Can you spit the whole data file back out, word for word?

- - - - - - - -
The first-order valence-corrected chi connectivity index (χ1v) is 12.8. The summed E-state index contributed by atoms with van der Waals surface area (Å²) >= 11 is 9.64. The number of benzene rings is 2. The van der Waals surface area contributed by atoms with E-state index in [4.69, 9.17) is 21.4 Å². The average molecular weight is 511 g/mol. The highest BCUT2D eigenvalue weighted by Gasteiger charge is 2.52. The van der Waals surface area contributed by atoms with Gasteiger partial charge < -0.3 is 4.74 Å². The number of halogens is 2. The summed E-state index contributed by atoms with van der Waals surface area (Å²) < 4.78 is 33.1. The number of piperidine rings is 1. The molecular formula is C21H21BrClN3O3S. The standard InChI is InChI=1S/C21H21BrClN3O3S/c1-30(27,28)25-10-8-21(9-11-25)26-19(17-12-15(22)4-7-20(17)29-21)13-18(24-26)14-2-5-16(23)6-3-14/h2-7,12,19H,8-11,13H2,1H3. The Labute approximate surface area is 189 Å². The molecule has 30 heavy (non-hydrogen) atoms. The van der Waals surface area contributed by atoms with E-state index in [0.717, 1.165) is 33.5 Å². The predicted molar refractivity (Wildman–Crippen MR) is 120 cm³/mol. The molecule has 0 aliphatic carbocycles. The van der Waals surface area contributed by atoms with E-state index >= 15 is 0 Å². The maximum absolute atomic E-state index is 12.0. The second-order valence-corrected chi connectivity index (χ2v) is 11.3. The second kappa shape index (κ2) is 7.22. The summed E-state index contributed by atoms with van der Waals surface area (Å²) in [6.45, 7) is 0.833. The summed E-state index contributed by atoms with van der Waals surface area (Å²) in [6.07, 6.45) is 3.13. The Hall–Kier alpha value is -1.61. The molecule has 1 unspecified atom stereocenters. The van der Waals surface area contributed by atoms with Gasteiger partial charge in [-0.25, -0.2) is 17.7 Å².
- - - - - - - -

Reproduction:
The first-order valence-corrected chi connectivity index (χ1v) is 12.8. The summed E-state index contributed by atoms with van der Waals surface area (Å²) >= 11 is 9.64. The number of benzene rings is 2. The van der Waals surface area contributed by atoms with E-state index in [4.69, 9.17) is 21.4 Å². The average molecular weight is 511 g/mol. The highest BCUT2D eigenvalue weighted by Gasteiger charge is 2.52. The van der Waals surface area contributed by atoms with Gasteiger partial charge < -0.3 is 4.74 Å². The number of halogens is 2. The summed E-state index contributed by atoms with van der Waals surface area (Å²) < 4.78 is 33.1. The number of piperidine rings is 1. The molecular formula is C21H21BrClN3O3S. The standard InChI is InChI=1S/C21H21BrClN3O3S/c1-30(27,28)25-10-8-21(9-11-25)26-19(17-12-15(22)4-7-20(17)29-21)13-18(24-26)14-2-5-16(23)6-3-14/h2-7,12,19H,8-11,13H2,1H3. The Labute approximate surface area is 189 Å². The molecule has 30 heavy (non-hydrogen) atoms. The van der Waals surface area contributed by atoms with E-state index in [0.717, 1.165) is 33.5 Å². The predicted molar refractivity (Wildman–Crippen MR) is 120 cm³/mol. The molecule has 0 aliphatic carbocycles. The van der Waals surface area contributed by atoms with E-state index >= 15 is 0 Å². The maximum absolute atomic E-state index is 12.0. The second-order valence-corrected chi connectivity index (χ2v) is 11.3. The second kappa shape index (κ2) is 7.22. The summed E-state index contributed by atoms with van der Waals surface area (Å²) in [6.45, 7) is 0.833. The summed E-state index contributed by atoms with van der Waals surface area (Å²) in [6.07, 6.45) is 3.13. The Hall–Kier alpha value is -1.61. The molecule has 1 unspecified atom stereocenters. The van der Waals surface area contributed by atoms with Gasteiger partial charge in [-0.25, -0.2) is 17.7 Å².